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Eerste kenniscentrum voor straatcultuur: The Niteshop opent in Rotterdam

15 April 2021

An evening store featuring podcasts, design workshops and exhibitions

In Rotterdam, design and media collective Concrete Blossom opens ‘The Niteshop’: an ode to the super-diverse city, in the form of a night store. Not only does it sell products that are characteristic of all the nationalities that Rotterdam is rich in, The Niteshop is also a place where work is done on the society of the future. From the perspective of the bi-cultural urbanite, the collective organizes podcasts, exhibitions and design workshops about public space. During the Dutch elections it will also be a polling station, to represent the votes of the so-called ‘migrant’ – which is more than half of the Rotterdammers – on a national level as well. And as in most convenience stores, loose cigarettes are also sold under the counter.

The Niteshop is located in Delfshaven: a working-class neighborhood in Rotterdam. Malique Mohamud, artistic director and founder of Concrete Blossom: “In our collective imagination, these kinds of neighborhoods are called ‘disadvantaged neighborhoods’. In reality they are social laboratories where kids remix their roots into a common identity that transcends national borders. In other words: street culture. Young people in London, Paris, but also in Arnhem and Breda increasingly share the same tastes and political views. As Dutch cities become more and more colorful, street culture is also growing and with it the impact it has on our country. In The Niteshop we want to investigate these developments and make them visible. Urban culture has now become so big that it no longer deserves a place at the proverbial table, it has created its own table with its own voice. At this table, from the margins of the city, people are thinking and working on the society of the future.”

Podcast for radicalized immigrants
Big cities are becoming more diverse and that means new questions need to be asked. What is the role of gentrification in this, is it a reinforcement or hindrance? Which way will we go together if the Netherlands becomes more diverse? How does this play out during the elections? The Niteshop publishes weekly podcasts and video content that address these questions, among others. The podcast Life@TheNiteshop with Malique discusses art, culture and politics with rappers, activists, entrepreneurs and academics. “This is the podcast by and for radicalized immigrants. We’re going to share some nice inappropriate sharp thinking with the rest of the country.” said Mohamud. Two podcasts will be made in the context of the elections with journalist and spoken word artist Zaire Krieger and lecturer at the Uva and founder of instagram page Political Youth Nugah Shrestha.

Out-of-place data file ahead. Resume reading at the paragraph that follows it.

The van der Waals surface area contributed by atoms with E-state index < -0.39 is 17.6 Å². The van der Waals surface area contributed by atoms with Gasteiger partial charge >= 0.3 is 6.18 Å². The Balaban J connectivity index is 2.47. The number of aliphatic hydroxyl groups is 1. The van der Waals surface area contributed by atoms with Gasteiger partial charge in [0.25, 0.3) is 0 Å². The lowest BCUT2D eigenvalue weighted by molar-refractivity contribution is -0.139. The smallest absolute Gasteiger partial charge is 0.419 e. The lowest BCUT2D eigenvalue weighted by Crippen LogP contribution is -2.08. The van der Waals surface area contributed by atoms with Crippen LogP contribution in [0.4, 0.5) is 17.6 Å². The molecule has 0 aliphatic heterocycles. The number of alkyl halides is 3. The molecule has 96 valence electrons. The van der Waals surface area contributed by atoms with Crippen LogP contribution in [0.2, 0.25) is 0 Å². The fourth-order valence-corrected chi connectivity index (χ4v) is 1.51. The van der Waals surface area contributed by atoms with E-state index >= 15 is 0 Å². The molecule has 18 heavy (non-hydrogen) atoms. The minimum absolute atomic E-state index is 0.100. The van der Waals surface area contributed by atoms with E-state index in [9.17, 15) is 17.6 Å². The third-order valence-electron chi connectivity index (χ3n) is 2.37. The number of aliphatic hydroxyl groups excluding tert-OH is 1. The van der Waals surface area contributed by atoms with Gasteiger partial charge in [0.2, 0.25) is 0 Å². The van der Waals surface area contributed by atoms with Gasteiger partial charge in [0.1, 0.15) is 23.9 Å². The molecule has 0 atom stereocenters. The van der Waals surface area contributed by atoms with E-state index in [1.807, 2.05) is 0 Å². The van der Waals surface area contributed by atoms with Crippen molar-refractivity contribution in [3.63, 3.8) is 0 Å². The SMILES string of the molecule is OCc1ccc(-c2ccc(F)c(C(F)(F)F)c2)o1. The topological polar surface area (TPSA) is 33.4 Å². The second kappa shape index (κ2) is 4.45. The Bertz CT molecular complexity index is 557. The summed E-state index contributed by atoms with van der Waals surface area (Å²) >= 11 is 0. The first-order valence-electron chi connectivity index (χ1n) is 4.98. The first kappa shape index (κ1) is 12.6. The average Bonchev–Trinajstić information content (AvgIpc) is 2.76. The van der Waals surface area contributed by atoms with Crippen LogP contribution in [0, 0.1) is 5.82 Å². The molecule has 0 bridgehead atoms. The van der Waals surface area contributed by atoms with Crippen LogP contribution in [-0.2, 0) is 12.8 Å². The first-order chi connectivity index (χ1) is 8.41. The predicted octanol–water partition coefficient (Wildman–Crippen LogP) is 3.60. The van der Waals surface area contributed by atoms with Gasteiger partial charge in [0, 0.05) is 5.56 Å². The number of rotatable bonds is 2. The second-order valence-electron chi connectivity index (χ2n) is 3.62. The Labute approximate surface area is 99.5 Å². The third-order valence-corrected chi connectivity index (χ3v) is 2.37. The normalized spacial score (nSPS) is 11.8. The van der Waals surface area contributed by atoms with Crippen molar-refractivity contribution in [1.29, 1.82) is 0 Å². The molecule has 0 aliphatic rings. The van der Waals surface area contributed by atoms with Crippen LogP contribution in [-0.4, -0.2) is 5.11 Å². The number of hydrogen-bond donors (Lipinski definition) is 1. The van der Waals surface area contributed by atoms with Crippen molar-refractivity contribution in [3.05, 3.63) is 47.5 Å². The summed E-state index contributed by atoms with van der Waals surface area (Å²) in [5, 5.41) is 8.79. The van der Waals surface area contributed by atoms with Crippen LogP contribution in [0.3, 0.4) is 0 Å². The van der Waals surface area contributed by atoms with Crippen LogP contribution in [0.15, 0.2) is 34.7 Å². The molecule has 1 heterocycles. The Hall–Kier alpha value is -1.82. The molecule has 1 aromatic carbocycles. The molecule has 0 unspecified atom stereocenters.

Hood Walks with rappers
Later this year, The Niteshop, together with architect Afaina de Jong and The New Institute, is organizing a program to re-imagine public spaces. Young people are paired with architects to redesign these spaces from the perspective of urban culture. The program also includes musical walks (Hood Walks) with well-known and lesser-known rappers. Led by rapper and theater maker Adison dos Reis, the relationship between oral traditions, memories and the built environment will be examined. ‘With the program we want to bring to light stories and perspectives that usually remain out of the mainstream’s eye,’ Mohamud said.

Voice of the Superdiverse City
During The Lower House elections on March 17, The Niteshop will also be a polling station. Mohamud: “The turnout of young people from big cities is low compared to the rest of the Netherlands during elections. Especially in Rotterdam. It’s important that we don’t just let our voices be heard on the couch at home or on the square, but also in the Lower House. By acting as a polling station we want to show that casting your vote can be an inspiring experience instead of formal and stiff. Society is changing. So also how we vote.

Culture as a driver of change
Call it Urban Culture, Hip Hop or street culture. The style, music and language of black inner cities influences millions of people in the Netherlands alone. The worldview of many people is shaped by popular culture through the internet. Mohamud: “That is the power of culture. It forms a shared world view. A view of society that challenges the old world by its very existence. So it’s high time for a platform that makes this social development visible from the perspective of Urban Culture.”

The Niteshop | Schiedamseweg 114b, Rotterdam Opening hours: Wednesday – Saturday | 16.00 – 22.00 For more information about the program visit The Niteshop – Embassy of the superdiverse city.

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